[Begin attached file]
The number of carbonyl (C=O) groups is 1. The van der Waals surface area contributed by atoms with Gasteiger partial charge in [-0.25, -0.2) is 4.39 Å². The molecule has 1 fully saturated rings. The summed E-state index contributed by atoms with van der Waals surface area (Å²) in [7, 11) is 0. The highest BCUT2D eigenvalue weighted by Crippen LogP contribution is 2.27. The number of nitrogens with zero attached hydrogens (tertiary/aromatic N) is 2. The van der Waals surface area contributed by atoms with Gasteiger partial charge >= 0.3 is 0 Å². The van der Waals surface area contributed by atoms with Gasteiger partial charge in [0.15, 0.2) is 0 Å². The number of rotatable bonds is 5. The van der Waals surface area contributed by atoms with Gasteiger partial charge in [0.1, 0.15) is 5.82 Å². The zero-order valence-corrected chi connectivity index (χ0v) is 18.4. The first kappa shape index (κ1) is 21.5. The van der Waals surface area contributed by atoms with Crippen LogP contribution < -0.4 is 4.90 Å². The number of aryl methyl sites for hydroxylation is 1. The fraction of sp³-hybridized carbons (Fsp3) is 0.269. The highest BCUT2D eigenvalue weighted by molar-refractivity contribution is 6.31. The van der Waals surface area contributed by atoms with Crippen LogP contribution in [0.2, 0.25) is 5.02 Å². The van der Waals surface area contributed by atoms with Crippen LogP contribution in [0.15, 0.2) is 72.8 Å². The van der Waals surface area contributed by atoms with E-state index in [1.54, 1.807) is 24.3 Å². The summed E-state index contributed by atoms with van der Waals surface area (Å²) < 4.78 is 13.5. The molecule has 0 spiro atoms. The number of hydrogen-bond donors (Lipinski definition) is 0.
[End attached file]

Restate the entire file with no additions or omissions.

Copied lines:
The number of carbonyl (C=O) groups is 1. The van der Waals surface area contributed by atoms with Gasteiger partial charge in [-0.25, -0.2) is 4.39 Å². The molecule has 1 fully saturated rings. The summed E-state index contributed by atoms with van der Waals surface area (Å²) in [7, 11) is 0. The highest BCUT2D eigenvalue weighted by Crippen LogP contribution is 2.27. The number of nitrogens with zero attached hydrogens (tertiary/aromatic N) is 2. The van der Waals surface area contributed by atoms with Gasteiger partial charge >= 0.3 is 0 Å². The van der Waals surface area contributed by atoms with Gasteiger partial charge in [0.15, 0.2) is 0 Å². The number of rotatable bonds is 5. The van der Waals surface area contributed by atoms with Gasteiger partial charge in [0.1, 0.15) is 5.82 Å². The zero-order valence-corrected chi connectivity index (χ0v) is 18.4. The first kappa shape index (κ1) is 21.5. The van der Waals surface area contributed by atoms with Crippen LogP contribution < -0.4 is 4.90 Å². The number of aryl methyl sites for hydroxylation is 1. The fraction of sp³-hybridized carbons (Fsp3) is 0.269. The highest BCUT2D eigenvalue weighted by molar-refractivity contribution is 6.31. The van der Waals surface area contributed by atoms with Crippen LogP contribution in [0.2, 0.25) is 5.02 Å². The van der Waals surface area contributed by atoms with Crippen LogP contribution in [0.15, 0.2) is 72.8 Å². The van der Waals surface area contributed by atoms with E-state index in [1.54, 1.807) is 24.3 Å². The summed E-state index contributed by atoms with van der Waals surface area (Å²) < 4.78 is 13.5. The molecule has 0 spiro atoms. The number of hydrogen-bond donors (Lipinski definition) is 0.